Jordan Nichols enjoys soccer, she’s played the sport for many years. Golf, however, not so much.
Pair the two sports together and you have footgolf, a growing sport that Nichols has fallen in love with. And she’s really good at it, too.
Nichols, a 2017 C. Milton Wright graduate and 2021 University of New Haven graduate, starred in soccer at both schools — until she couldn’t.
“I had a bunch of concussions that ended my soccer career during my senior [college] season, well, kind of my senior season because it got canceled by COVID. We had some scrimmages and it was my final concussion,” Nichols said. “My trainer was like, yeah, you can’t do this anymore, but I still wanted to stay competitive in some way and got an internship at Morphius Records in Baltimore and the owner of the record label, David Andler, asked if I play soccer.”
Nichols, of course, said yes, and the two talked about soccer before Andler asked if Nichols had ever tried footgolf. She quickly replied, “Never heard of it.”
“Always down to try new things, so he took me out and we played and I just fell in love with it,” Nichols said. “I was a center midfielder, so a lot of my strengths were distribution skills, long balls with accuracy, it just happened to translate over to the sport.”
So, the journey began.
Nichols’ footgolf start began in August last year, and in November she stunned opponents and herself at the national championship in Reidsville, Georgia.
“When I went to the national championship, it was a three-round tournament and it was like my fifth time playing, ever. I was not confident at all,” Nichols said.
Many women had been playing for years and Nichols figured she would lose by a lot.
“I went out to have fun and see what happens and at the end of the first day, I was in third. That’s when my confidence started to go up a little,” Nichols said. “I thought maybe I could win this and then by the end of the third day, I was first.”
It wasn’t so easy, though, as Nichols was part of a three-way tie, meaning a playoff.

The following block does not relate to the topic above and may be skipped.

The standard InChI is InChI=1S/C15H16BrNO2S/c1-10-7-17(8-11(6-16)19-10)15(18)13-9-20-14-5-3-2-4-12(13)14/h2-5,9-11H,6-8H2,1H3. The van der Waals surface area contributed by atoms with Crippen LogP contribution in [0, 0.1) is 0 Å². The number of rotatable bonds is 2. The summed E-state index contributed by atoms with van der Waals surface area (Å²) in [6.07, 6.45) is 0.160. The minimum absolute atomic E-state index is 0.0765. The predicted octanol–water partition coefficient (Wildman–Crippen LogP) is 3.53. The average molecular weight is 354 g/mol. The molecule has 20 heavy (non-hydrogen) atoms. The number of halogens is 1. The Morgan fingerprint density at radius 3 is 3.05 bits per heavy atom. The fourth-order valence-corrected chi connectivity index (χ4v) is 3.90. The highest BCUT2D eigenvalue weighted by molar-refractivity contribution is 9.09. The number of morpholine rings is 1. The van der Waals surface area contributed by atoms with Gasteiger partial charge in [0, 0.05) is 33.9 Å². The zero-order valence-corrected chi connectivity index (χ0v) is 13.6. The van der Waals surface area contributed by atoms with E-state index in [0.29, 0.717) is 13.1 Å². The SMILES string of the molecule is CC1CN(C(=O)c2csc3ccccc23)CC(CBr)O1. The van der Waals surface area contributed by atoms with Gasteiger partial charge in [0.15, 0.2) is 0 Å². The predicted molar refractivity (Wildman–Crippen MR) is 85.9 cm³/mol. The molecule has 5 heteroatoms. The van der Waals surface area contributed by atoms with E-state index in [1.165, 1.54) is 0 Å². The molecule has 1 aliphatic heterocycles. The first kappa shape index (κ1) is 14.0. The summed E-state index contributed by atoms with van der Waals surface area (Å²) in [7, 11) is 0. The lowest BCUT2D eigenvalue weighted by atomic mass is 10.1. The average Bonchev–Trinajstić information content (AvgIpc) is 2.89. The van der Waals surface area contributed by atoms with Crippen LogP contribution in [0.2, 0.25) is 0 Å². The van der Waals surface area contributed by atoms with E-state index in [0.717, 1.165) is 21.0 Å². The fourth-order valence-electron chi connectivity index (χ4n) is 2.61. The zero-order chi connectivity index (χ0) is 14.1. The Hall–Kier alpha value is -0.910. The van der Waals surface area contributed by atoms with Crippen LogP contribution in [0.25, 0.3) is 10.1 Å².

“We all tied the first hole and the second hole, I made a birdie and they made a par and bogey,” Nichols said. “Made a 12-yard putt with my foot.”
And with that, Nichols was hooked. The victory earned her a spot on the U.S. National Footgolf Team.
More recently, Nichols competed in a pair of major U.S. Footgolf competitions in Orlando, Florida, at the end of May.
At Walt Disney World’s Palm Golf Course, she was runner-up in the U.S. Open. Nichols (plus 10) finished behind one of the top players in the world, Claire Williams (plus 6), from England.
Nichols also competed for the U.S. in the Jansen Cup, named for footgolf founder Michael Jansen. The tournament parallels the PGA’s Ryder Cup.
Jordan stepped up and won all five of her matches for the U.S. national team, helping it win the Jansen Cup for the first time ever.
Best ball and alternate shot matches covered two days and the third day consisted of singles matches. Nichols’ partner was Jo Reid from Alaska, a 2019 national champion.
Nichols says her next big tournament is the national championship in November, where she will defend her title. Nichols is also looking forward to next May for the U.S. Open in Orlando and the World Cup.
“My national championship win qualified me for the World Cup team and that’s going to be huge, there’s going to be 3,000 players there,” Nichols said.
Last month in Orlando, Nichols says she kicked the ball over 13 miles in nine rounds of play.
Between now and then, Nichols will train, which she says she does four times per week. Chesapeake Bay-Rising Sun Golf Course is the only local course that has footgolf available.
“Try to go there as much as I can,” she said. “You have to watch out for flying golf balls.”
Nichols, who resides in Aberdeen, also plays at other courses in Baltimore and Silver Spring, or she goes over to Aberdeen High School to work on driving techniques. She even trains in her own backyard.
“I have the opportunity, a lot of the people who play this sport are older — 30s, 40s — I have the opportunity that I’m still young and get to be an ambassador for the sport, help grow the sport and technically, as long as I stay healthy, have like a 30-year career ahead of me,” Nichols, 22, said. “I get the opportunity of hopefully getting better and better, helping grow the sport and eventually, I hope in 10 years, we’re playing an actual tour style like golf and our travel is covered, the prize money is a lot better.”